Data enrichment hackathon, March 17-21 2014/Use cases

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This page collects use cases for the Data enrichment hackathon, March 17-21 2014.


This page gives examples of data sources to be used at the hackathon. Feel free to add your own.


OCR correction and markup of literature

--Rod Page (talk) 15:26, 5 March 2014 (CET)BHL is a treasure trove of information, but extracting information from it can sometimes be problematic due to OCR errors in the text. Can we build a simple tool to edit the OCR and store the edits so that text mining tools can do a better job of indexing the text? I've done some work on converting BioStor articles to other formats, including HTML that is editable (see Towards BioStor articles marked up using Journal Archiving Tag Set)

There is a live example of editable HTML here: (more at ). This example has no means to stored edits, but it would not be too difficult to bolt in something like PouchDB and have an in-browser database that stores edits and can be synced to an external CouchDB database.


--David Shorthouse BHL has been awarded funds with its partners to come up with solutions to clean its OCR, So, it would be worth understanding what progress they've made already and what are their challenges rather than running the risk of reinventing solutions they may already have.

--Rod Page (talk) 05:26, 11 March 2014 (CET) A reasonable point, but I've never found waiting for others to solve a problem to be a satisfying solution ;)

--David King (talk) Hi Rod, a couple of thoughts.


See the ComTax Scratchpad page for an introduction, then follow the link to the OU website for the project, or go straight to the sample validation pages and try it for yourself. The front-end is straight forward HTML, JavaScript, etc, with Java behind the scenes talking - unfortunately - to an IBM Notes database for persistent storage of corrections. Not sure what is involved in moving it off a proprietary back-end. Something to consider maybe?

--Rod Page (talk) 05:26, 11 March 2014 (CET) Interesting. IBM Notes!? I'm a fan of CouchDB, which makes storing structured data trivial (the original developer of CouchDB, Damian Katz, worked on Lotus Notes).
--David King Had I been architect for ComTax, it would never have used Notes, which is not the optimal storage solution for its needs. CouchDB is a good document database, providing an easy to code back-end storage solution for relatively static applications with known queries. Horses for courses as ever. Let's see what our requirements are.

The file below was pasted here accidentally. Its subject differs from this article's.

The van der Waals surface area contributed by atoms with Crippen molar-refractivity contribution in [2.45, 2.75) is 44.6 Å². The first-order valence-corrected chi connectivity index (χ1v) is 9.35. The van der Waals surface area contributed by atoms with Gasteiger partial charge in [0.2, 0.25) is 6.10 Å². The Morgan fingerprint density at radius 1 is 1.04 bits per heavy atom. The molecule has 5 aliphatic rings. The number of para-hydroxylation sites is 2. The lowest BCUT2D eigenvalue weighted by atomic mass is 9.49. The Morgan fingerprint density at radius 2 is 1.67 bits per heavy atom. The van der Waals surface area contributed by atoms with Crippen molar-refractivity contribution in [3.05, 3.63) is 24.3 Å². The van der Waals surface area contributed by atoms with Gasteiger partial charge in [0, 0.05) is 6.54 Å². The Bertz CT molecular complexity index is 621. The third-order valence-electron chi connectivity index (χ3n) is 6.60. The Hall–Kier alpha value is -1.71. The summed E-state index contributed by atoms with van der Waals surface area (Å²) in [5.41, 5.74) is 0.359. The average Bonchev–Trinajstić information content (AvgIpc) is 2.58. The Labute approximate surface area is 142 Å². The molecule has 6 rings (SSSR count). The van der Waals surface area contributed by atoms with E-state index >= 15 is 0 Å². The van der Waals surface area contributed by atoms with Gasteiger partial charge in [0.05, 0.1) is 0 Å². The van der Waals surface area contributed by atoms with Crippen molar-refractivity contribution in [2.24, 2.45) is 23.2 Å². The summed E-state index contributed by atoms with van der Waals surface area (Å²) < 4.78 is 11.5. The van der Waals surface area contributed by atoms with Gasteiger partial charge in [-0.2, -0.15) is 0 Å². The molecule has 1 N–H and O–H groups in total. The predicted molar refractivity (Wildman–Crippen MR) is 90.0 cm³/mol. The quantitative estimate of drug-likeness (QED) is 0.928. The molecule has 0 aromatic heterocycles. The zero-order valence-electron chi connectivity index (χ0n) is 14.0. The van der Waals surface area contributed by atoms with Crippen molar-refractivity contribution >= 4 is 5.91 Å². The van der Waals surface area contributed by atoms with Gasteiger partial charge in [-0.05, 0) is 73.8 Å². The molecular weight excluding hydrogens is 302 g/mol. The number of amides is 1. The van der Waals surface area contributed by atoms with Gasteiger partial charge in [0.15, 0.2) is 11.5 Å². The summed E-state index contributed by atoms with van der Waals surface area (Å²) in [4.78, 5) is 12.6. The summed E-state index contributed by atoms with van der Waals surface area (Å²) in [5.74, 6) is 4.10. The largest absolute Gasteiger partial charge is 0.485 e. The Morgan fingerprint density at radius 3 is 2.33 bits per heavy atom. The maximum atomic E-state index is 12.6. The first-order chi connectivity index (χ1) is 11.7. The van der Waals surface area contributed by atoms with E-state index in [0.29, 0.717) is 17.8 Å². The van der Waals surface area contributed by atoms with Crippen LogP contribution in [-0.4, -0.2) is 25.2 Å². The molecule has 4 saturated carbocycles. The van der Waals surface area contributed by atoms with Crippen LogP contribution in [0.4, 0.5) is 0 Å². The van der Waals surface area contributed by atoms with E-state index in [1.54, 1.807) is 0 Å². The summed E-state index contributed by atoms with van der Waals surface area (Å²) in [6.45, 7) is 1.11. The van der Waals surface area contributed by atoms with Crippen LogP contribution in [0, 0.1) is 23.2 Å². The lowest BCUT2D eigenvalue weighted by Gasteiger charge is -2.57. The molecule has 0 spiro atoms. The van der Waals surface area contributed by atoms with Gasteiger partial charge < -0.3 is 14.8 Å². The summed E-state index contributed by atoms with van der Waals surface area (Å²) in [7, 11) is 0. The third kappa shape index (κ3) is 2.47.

VARD (the VARiant Detector) is from the University of Lancaster. Originally written to work with spelling variants in Early English Books Online documents, it has since been adapted and used with other languages and in other contexts, for example tweets. VARD is free for academic use, and given a new dictionary and some training could work with biodiversity literature.

--Rod Page (talk) 05:26, 11 March 2014 (CET) It's gotta be web-based to be useful IMHO.

Simple data export for quality control and visualization

--Jeremy Miller 10:00, 12 March 2014 (CET)

The idea is simply to extract structured data from treatments in a simple spreadsheet-friendly format for the purposes of quality control and visualization. I have made a list of the desired fields and selected several example documents that have been marked up using GoldenGATE. I've organized the fields into two tables, one for authors and institutions, and the other for data (there can be many authors/institutions per publication). I can provide a small amount of real data for illustration of the desired output. With data structured in this way, several forms of visualization/dashboarding are possible. The first step in this process would be to produce a series of charts, maps and lists that at a glance deliver a wealth of information about the data that underlies any individual treatment. These would include data on proportions of male and female specimens, the proportion of specimens that come from major collections institutions, frequency of specimens by collecting decade, frequency of specimens by collecting month subdivided into categories (males, females, workers, queens, etc), a list of countries, and a map of georeferenced data points. Visualizations based on sets of treatments could follow proportions of specimens from major institutions as published in a taxonomic journal over time, or follow the activity of a particular collector over space and time (note that this will require a disambiguation step to resolve multiple spellings of collector names on labels, and deal with occurrence records that are credited to multiple collectors). Ultimately, the goal is a kind of reverse Biodiversity Data Journal - resurrect the primary data from legacy literature for aggregation and reanalysis.


Perhaps consider using R for this? Thomas D. Hamann (talk) 12:51, 12 March 2014 (CET)

Automated extraction of trait data from descriptive text

Provided by Don Kirkup, presented by Quentin Groom